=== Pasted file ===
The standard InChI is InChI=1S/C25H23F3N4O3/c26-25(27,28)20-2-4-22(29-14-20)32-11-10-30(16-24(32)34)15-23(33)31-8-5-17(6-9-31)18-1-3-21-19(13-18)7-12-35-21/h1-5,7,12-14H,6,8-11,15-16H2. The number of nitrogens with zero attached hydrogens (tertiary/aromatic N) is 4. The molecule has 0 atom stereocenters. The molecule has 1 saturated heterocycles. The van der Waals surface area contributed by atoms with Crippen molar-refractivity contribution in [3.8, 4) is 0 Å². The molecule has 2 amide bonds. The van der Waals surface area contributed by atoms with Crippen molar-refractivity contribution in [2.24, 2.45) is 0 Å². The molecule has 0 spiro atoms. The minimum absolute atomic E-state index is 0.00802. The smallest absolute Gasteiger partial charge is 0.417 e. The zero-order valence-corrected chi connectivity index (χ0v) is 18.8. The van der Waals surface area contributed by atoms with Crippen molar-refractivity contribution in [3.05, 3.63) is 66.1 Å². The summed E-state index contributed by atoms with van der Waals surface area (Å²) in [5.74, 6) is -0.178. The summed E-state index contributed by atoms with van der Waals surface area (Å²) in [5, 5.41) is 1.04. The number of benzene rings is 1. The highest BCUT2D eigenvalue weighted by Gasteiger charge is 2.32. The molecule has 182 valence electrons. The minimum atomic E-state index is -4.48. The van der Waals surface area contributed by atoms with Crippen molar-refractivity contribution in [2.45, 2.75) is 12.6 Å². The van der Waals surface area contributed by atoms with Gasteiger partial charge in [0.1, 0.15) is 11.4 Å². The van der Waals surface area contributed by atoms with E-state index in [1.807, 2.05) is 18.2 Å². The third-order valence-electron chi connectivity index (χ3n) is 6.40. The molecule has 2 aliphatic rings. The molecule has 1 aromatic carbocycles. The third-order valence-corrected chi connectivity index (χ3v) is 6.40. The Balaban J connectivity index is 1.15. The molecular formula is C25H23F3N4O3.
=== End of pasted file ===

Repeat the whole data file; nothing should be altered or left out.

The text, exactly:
The standard InChI is InChI=1S/C25H23F3N4O3/c26-25(27,28)20-2-4-22(29-14-20)32-11-10-30(16-24(32)34)15-23(33)31-8-5-17(6-9-31)18-1-3-21-19(13-18)7-12-35-21/h1-5,7,12-14H,6,8-11,15-16H2. The number of nitrogens with zero attached hydrogens (tertiary/aromatic N) is 4. The molecule has 0 atom stereocenters. The molecule has 1 saturated heterocycles. The van der Waals surface area contributed by atoms with Crippen molar-refractivity contribution in [3.8, 4) is 0 Å². The molecule has 2 amide bonds. The van der Waals surface area contributed by atoms with Crippen molar-refractivity contribution in [2.24, 2.45) is 0 Å². The molecule has 0 spiro atoms. The minimum absolute atomic E-state index is 0.00802. The smallest absolute Gasteiger partial charge is 0.417 e. The zero-order valence-corrected chi connectivity index (χ0v) is 18.8. The van der Waals surface area contributed by atoms with Crippen molar-refractivity contribution in [3.05, 3.63) is 66.1 Å². The summed E-state index contributed by atoms with van der Waals surface area (Å²) in [5.74, 6) is -0.178. The summed E-state index contributed by atoms with van der Waals surface area (Å²) in [5, 5.41) is 1.04. The number of benzene rings is 1. The highest BCUT2D eigenvalue weighted by Gasteiger charge is 2.32. The molecule has 182 valence electrons. The minimum atomic E-state index is -4.48. The van der Waals surface area contributed by atoms with Crippen molar-refractivity contribution in [2.45, 2.75) is 12.6 Å². The van der Waals surface area contributed by atoms with Gasteiger partial charge in [0.1, 0.15) is 11.4 Å². The van der Waals surface area contributed by atoms with E-state index in [1.807, 2.05) is 18.2 Å². The third-order valence-electron chi connectivity index (χ3n) is 6.40. The molecule has 2 aliphatic rings. The molecule has 1 aromatic carbocycles. The third-order valence-corrected chi connectivity index (χ3v) is 6.40. The Balaban J connectivity index is 1.15. The molecular formula is C25H23F3N4O3.